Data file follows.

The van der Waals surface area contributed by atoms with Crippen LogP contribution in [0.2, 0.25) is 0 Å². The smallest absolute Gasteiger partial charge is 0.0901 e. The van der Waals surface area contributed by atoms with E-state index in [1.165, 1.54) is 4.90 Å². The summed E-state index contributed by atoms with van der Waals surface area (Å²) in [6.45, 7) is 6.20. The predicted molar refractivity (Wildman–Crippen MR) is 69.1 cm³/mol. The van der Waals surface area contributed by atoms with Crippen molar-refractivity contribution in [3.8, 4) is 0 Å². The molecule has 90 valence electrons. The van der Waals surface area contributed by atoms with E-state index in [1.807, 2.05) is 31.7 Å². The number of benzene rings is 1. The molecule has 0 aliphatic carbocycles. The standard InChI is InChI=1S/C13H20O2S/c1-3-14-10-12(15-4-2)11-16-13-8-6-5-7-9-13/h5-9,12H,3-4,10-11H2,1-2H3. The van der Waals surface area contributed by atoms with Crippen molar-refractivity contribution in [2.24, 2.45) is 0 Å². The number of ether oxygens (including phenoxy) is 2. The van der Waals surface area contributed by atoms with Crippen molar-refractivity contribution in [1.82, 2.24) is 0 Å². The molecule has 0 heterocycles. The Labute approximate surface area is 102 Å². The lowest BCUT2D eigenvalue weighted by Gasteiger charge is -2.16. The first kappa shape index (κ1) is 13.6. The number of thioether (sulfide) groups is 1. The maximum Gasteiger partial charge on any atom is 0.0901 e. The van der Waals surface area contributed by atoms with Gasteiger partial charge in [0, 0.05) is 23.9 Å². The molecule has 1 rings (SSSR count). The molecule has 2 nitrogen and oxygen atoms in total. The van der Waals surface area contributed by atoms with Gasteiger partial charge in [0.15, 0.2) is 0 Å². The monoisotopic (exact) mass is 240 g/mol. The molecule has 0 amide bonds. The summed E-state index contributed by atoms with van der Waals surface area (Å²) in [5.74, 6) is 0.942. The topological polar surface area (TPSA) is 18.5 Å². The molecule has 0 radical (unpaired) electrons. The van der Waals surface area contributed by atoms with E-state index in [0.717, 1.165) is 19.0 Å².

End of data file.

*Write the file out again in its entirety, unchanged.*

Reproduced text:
The van der Waals surface area contributed by atoms with Crippen LogP contribution in [0.2, 0.25) is 0 Å². The smallest absolute Gasteiger partial charge is 0.0901 e. The van der Waals surface area contributed by atoms with E-state index in [1.165, 1.54) is 4.90 Å². The summed E-state index contributed by atoms with van der Waals surface area (Å²) in [6.45, 7) is 6.20. The predicted molar refractivity (Wildman–Crippen MR) is 69.1 cm³/mol. The van der Waals surface area contributed by atoms with Crippen molar-refractivity contribution in [3.8, 4) is 0 Å². The molecule has 90 valence electrons. The van der Waals surface area contributed by atoms with E-state index in [1.807, 2.05) is 31.7 Å². The number of benzene rings is 1. The molecule has 0 aliphatic carbocycles. The standard InChI is InChI=1S/C13H20O2S/c1-3-14-10-12(15-4-2)11-16-13-8-6-5-7-9-13/h5-9,12H,3-4,10-11H2,1-2H3. The van der Waals surface area contributed by atoms with Crippen molar-refractivity contribution in [2.24, 2.45) is 0 Å². The number of ether oxygens (including phenoxy) is 2. The van der Waals surface area contributed by atoms with Crippen molar-refractivity contribution in [1.82, 2.24) is 0 Å². The molecule has 0 heterocycles. The Labute approximate surface area is 102 Å². The lowest BCUT2D eigenvalue weighted by Gasteiger charge is -2.16. The first kappa shape index (κ1) is 13.6. The number of thioether (sulfide) groups is 1. The maximum Gasteiger partial charge on any atom is 0.0901 e. The van der Waals surface area contributed by atoms with Gasteiger partial charge in [0, 0.05) is 23.9 Å². The molecule has 1 rings (SSSR count). The molecule has 2 nitrogen and oxygen atoms in total. The van der Waals surface area contributed by atoms with Gasteiger partial charge in [0.15, 0.2) is 0 Å². The monoisotopic (exact) mass is 240 g/mol. The molecule has 0 amide bonds. The summed E-state index contributed by atoms with van der Waals surface area (Å²) in [5.74, 6) is 0.942. The topological polar surface area (TPSA) is 18.5 Å². The molecule has 0 radical (unpaired) electrons. The van der Waals surface area contributed by atoms with E-state index in [0.717, 1.165) is 19.0 Å².